Mr Nathan Garstang was found slaughtered in his bed, but there is no trace of a weapon or intruder. A classic locked-room case. But what piques Grice’s interest is the crime’s link to one of London’s most notorious unsolved murders. Ten years ago, Nathan’s uncle aunt and servants were murdered in their sleep in the very same house.

Now, it seems, the Garstang murderer is back…

the secrets of gaslight lane

Plot Summary:

Before I get into the plot of this one, I should probably explain that Sidney Grice is an established personal (not private!) detective who lives with his ward and goddaughter, March Middleton, and a half-witted maid named Molly who is too stupid to be believed as a character.  There is also a cat.  Clearly, there is an enormous amount of relational information between the two main characters that has been dealt with in the previous books and despite the fact that none of it is rehashed here, I found it fairly easy to understand what was going on and who was who.  So, to the plot.  Essentially, a murder takes place in the same house and in the same fashion as a previous murder, and suspects are scarce.  That’s all you need to know, really.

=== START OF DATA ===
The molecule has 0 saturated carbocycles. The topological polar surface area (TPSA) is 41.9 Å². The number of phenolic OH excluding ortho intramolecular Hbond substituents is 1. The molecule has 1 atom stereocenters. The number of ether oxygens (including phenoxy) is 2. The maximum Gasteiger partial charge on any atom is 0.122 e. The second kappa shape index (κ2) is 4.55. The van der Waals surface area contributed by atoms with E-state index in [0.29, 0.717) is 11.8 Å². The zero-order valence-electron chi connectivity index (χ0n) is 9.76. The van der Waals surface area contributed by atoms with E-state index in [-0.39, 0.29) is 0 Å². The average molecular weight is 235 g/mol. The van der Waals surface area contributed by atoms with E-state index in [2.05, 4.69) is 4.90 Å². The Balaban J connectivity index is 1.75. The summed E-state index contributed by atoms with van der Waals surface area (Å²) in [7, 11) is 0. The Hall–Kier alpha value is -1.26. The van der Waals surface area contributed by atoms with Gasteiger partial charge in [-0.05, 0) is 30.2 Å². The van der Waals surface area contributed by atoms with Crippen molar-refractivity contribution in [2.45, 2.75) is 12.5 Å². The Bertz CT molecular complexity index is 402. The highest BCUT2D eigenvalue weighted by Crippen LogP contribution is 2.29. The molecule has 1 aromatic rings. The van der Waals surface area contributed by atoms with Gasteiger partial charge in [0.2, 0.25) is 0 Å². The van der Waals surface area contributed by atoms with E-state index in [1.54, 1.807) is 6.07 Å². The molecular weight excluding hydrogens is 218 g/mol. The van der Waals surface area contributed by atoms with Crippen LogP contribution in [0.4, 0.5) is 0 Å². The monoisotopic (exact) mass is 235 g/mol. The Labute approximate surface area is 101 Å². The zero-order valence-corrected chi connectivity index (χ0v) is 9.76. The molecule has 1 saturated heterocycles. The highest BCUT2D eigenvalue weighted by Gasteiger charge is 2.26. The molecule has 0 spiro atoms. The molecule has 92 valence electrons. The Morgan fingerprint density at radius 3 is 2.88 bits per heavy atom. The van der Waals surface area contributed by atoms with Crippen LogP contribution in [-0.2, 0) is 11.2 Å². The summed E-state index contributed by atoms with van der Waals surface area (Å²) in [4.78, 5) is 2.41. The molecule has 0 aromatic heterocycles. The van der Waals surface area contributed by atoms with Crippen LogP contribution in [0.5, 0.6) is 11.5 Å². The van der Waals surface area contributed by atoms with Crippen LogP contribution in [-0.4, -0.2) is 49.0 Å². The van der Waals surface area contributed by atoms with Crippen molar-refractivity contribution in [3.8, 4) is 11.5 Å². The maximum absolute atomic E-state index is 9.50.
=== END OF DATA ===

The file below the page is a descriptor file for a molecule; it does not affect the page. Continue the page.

The Usual Suspects:

Given that this is set up in the manner of a locked-room mystery, the suspects are limited to those who were in the house at the time and those who may have possibly had access to the house at the time.  This includes the daughter of the deceased, all the household servants, including one who had been present during the first murders many moons ago, and a missing lunatic who had also been one of the household retainers during the time of the previous murder.

The Hunt for the Murderer/s:

I wouldn’t say the hunt for the murderer/s is convoluted, because it is fairly easy to follow, but it is extremely drawn out.  Grice conducts his investigations, much like Poirot, by talking to all concerned and then some, and this pretty much comprises the whole of the novel.  I would have to say that the final reveal was a little anti-climactic after all this talking and searching as the murderer/s decide to come quietly and relate their part in the dastardly deeds at some length.